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It’s that time of year again, school is back in session and hockey practices or clinics may have resumed in your area. Although COVID-19 has caused our reality to change significantly, it does not mean we can ignore the benefits of self-care.

Balancing school and hockey training is not easily done, especially when school may include online learning and a different type of schedule. If you are learning remotely or attending school physically, those assignments are not going to do themselves and your schedule is certainly busy once again.

In our recent article, How to recognize and overcome mental burnout we discussed mental burnout with our WHL sports counselor, Barb Egan, and how to fight against burnout. Let me tell you, adding self-care into your routine will help you reduce your chances of experiencing mental burnout.

Practicing Self Care

When engaging in self-care, Barb advises a multi-faceted approach from the “Mental Health Self-Care Wheel”, developed by the British Columbia Association of Clinical Counselors.

This graphic presents six different areas of your overall mental wellbeing: physical, psychological, emotional, spiritual, personal and professional. Within each area, it provides simple self-care methods to take your mind off of your everyday stressors in a positive manner.

By taking a multi-faceted approach, it allows you to connect with yourself in different aspects of your mental health. For example, to connect more with your spiritual self, the wheel suggests spending time in nature. By disconnecting with the digital world and spending time going for a hike or nature walk, it can allow you to gain clarity and focus.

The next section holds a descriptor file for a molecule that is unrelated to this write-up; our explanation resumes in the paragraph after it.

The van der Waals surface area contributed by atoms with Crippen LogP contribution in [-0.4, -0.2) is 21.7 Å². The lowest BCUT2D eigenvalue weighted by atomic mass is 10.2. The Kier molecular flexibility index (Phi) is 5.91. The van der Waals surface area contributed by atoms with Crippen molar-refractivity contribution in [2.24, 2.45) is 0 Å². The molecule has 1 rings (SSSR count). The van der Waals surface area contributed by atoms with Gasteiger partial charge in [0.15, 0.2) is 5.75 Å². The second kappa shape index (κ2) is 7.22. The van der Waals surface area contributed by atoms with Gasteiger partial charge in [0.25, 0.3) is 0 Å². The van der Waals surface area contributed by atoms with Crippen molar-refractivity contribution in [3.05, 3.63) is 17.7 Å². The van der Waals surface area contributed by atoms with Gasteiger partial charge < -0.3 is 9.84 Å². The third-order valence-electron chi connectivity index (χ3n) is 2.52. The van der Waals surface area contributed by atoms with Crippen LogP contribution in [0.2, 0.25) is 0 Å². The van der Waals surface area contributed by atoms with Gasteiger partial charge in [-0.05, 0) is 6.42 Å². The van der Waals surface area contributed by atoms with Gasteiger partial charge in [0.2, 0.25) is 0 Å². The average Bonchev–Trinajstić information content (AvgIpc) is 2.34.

Getting Started 

If you are wondering, “how can I fit self-care into my daily routine?” It is simple as picking a time of day when you have maybe 15-30 minutes to engage in a self-care activity that you will enjoy. For example, when you first wake up, don’t automatically check your phone, instead meditate for 5 to 10 minutes to have a calmer start to your day.

Or at the end of the week use the weekend to plan and spend time with your family and friends. This can be done at home, over video chat or even doing outdoor activities where you can maintain social distancing.

Cuddling up with your pet and watching a few shows on Netflix is even considered self-care and who would want to turn that down?

No matter how you engage in self-care, make sure you make it a vital part of your everyday life. Especially as a hockey player, it is crucial to keep your mind healthy in addition to being in shape to play the game. With a healthy and positive self care routine, you can keep stressors at bay and allow yourself to become a better player on and off the ice.

 

Sports Psychology
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